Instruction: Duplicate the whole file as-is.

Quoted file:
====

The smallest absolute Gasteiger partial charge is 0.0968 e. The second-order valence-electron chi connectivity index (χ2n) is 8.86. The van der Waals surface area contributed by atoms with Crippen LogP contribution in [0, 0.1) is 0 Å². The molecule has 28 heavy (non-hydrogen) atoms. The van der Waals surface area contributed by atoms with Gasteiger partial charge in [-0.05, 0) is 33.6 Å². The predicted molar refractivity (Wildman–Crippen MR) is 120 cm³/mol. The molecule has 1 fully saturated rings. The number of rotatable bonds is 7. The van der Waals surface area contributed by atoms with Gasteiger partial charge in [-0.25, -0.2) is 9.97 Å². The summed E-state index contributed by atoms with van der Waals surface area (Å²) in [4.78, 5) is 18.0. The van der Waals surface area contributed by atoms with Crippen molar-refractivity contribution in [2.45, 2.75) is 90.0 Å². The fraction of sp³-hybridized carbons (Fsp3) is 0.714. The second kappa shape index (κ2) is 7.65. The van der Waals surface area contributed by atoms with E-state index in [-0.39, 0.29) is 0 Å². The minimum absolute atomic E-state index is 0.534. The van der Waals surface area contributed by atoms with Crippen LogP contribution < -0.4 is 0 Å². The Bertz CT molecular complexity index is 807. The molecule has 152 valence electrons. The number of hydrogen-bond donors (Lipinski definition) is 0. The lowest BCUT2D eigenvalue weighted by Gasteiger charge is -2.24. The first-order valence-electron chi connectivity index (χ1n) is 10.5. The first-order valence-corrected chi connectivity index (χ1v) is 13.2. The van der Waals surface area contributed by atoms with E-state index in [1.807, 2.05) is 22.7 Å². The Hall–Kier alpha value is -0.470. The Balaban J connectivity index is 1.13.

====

The smallest absolute Gasteiger partial charge is 0.0968 e. The second-order valence-electron chi connectivity index (χ2n) is 8.86. The van der Waals surface area contributed by atoms with Crippen LogP contribution in [0, 0.1) is 0 Å². The molecule has 28 heavy (non-hydrogen) atoms. The van der Waals surface area contributed by atoms with Gasteiger partial charge in [-0.05, 0) is 33.6 Å². The predicted molar refractivity (Wildman–Crippen MR) is 120 cm³/mol. The molecule has 1 fully saturated rings. The number of rotatable bonds is 7. The van der Waals surface area contributed by atoms with Gasteiger partial charge in [-0.25, -0.2) is 9.97 Å². The summed E-state index contributed by atoms with van der Waals surface area (Å²) in [4.78, 5) is 18.0. The van der Waals surface area contributed by atoms with Crippen molar-refractivity contribution in [2.45, 2.75) is 90.0 Å². The fraction of sp³-hybridized carbons (Fsp3) is 0.714. The second kappa shape index (κ2) is 7.65. The van der Waals surface area contributed by atoms with E-state index in [-0.39, 0.29) is 0 Å². The minimum absolute atomic E-state index is 0.534. The van der Waals surface area contributed by atoms with Crippen LogP contribution < -0.4 is 0 Å². The Bertz CT molecular complexity index is 807. The molecule has 152 valence electrons. The number of hydrogen-bond donors (Lipinski definition) is 0. The lowest BCUT2D eigenvalue weighted by Gasteiger charge is -2.24. The first-order valence-electron chi connectivity index (χ1n) is 10.5. The first-order valence-corrected chi connectivity index (χ1v) is 13.2. The van der Waals surface area contributed by atoms with E-state index in [1.807, 2.05) is 22.7 Å². The Hall–Kier alpha value is -0.470. The Balaban J connectivity index is 1.13.